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AN INDEPENDENT STUDENT NEWSPAPER SERVING THE GW COMMUNITY SINCE 1904

The GW Hatchet

Serving the GW Community since 1904

The GW Hatchet

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Crime log: Subject barred after shoplifting at bookstore
By Max Porter, Contributing News Editor • February 26, 2024

Staff Editorial: DC’s latest public safety plans deserve a closer look

Violent crime is an issue. Getting “tough on crime” won’t fix it.

Ward 2 Councilmember Brooke Pinto, who represents the area including Foggy Bottom, unveiled a comprehensive package of legislation last month designed to “improve safety for D.C. residents.” No Washingtonian should have to fear for their safety — but how can the Council guarantee that?

While parts of Pinto’s “Secure D.C. Plan” have merit, her proposals deserve scrutiny. Her plan would empower the Metropolitan Police Department, which has a history of abuses, and trade away civil liberties without a guarantee of public safety. And some of these policies, namely stop-and-frisk and pretrial detention, aren’t as effective at reducing crime as their supporters may claim.

Pinto’s plan follows previous legislation that the D.C. Council passed in July amid rising violent crime. Homicides in D.C. have surged 37 percent in 2023, reaching 214 total homicides so far this year. Meanwhile, other major metropolitan areas like New York City, Chicago and Philadelphia are experiencing a decline in homicide rates this year, dropping anywhere from 2 to 21 percent.

It’s against this backdrop that Pinto has trotted out seemingly “tough-on-crime” legislation. D.C. law already allows police to “frisk” civilians with their consent, but one bill would permit MPD officers to stop-and-frisk — pat or sweep the outside of someone’s clothes to search for weapons — anyone they “suspect is on probation or parole for a gun conviction” in a public place.

These searches could go so far as to potentially violate Fourth Amendment rights, as several D.C. judges said in a letter of concern to Pinto. And even if it is constitutional, stop-and-frisk policing isn’t a surefire way to prevent crime. In 2019, 86 percent of MPD’s stop-and-frisks did not lead to a warning, ticket or arrest. These searches also disproportionately target Black people, who make up 47 percent of D.C.’s population — they’re the target of 91 percent of those searches that didn’t lead to a warning, ticket or arrest. Studies show that repeated, unwarranted stop-and-frisks can lead to long-term anxiety and depression, as well as worsen community relations and breed distrust with local police forces.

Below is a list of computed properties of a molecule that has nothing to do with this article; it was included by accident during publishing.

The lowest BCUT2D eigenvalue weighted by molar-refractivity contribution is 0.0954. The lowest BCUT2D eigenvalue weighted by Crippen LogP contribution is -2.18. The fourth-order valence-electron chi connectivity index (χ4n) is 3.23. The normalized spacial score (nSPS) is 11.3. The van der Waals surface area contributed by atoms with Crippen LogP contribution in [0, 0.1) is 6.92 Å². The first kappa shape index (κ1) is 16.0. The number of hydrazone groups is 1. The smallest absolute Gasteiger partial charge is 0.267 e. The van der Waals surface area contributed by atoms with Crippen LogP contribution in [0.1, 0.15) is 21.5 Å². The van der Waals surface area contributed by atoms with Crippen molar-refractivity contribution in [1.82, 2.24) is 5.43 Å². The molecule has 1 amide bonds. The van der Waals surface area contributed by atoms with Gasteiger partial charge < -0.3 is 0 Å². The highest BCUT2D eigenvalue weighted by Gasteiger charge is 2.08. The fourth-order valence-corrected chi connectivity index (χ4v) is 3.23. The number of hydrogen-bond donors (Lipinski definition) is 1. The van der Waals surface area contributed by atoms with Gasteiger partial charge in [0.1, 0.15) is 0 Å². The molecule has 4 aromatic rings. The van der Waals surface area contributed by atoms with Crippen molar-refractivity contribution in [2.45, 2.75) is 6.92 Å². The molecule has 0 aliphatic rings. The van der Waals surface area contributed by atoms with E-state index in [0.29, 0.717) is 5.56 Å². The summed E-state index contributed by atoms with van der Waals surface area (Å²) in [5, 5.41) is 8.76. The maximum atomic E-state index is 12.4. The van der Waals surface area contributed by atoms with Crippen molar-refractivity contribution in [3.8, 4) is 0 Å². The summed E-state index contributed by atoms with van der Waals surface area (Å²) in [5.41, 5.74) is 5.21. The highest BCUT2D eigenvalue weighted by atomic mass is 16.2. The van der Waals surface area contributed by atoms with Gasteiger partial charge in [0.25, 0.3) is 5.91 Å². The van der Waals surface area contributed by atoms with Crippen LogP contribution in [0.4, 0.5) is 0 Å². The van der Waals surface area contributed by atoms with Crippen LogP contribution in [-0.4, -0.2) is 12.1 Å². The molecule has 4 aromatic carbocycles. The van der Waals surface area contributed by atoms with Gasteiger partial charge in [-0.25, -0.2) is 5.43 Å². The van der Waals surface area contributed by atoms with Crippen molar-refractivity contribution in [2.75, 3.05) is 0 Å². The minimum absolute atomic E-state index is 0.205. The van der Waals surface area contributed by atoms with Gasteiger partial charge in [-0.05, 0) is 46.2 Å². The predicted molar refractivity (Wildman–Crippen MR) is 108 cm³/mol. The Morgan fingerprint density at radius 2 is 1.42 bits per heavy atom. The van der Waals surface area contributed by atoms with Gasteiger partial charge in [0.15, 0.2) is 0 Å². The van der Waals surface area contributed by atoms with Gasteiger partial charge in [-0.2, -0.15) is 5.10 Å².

Pinto is surely aware of the implications of the stop-and-frisk policy, adding “it is not the intent of the Council to authorize law enforcement officers to conduct searches for the sole purpose of harassment” to the text of the legislation. But this language does nothing to actually prevent racial discrimination by police officers, a demonstrable issue in MPD.

Another part of the plan expands pretrial detention — when someone is detained while they await trial. Instead of improving public safety, pretrial detention effectively leads to mass incarceration. In fact, 93 percent of people released pretrial nationally are not rearrested for any offense, violent or nonviolent, while awaiting their trial. Only 1 percent are rearrested for a violent offense.

Granted, some policies in the plan have the potential to make a dent in crime. The package of legislation includes installing an emergency call box system at bus stops along commercial corridors across the city and establishing a first-in-the-nation board to provide policy recommendations on protections for transgender and gender-diverse people to the D.C. Council. The Secure D.C. Plan would also expand community access to safe and clean recreational space.

Given the choice between “tough-on-crime” policies that damage community relations — and don’t actually address the problems D.C. is facing — and more proactive, preventative measures, we favor the latter. Violent crime is an issue. It’s not a given that expanding police power and implementing discriminatory policies will address it.

The editorial board consists of Hatchet staff members and operates separately from the newsroom. This week’s staff editorial was written by Editorials Assistant Paige Baratta based on discussions with Contributing Culture Editor Jenna Baer, Opinions Editor Ethan Benn, Contributing Social Media Director Anaya Bhatt, Contributing Opinions Editor Riley Goodfellow and Social Media Director Ethan Valliath.

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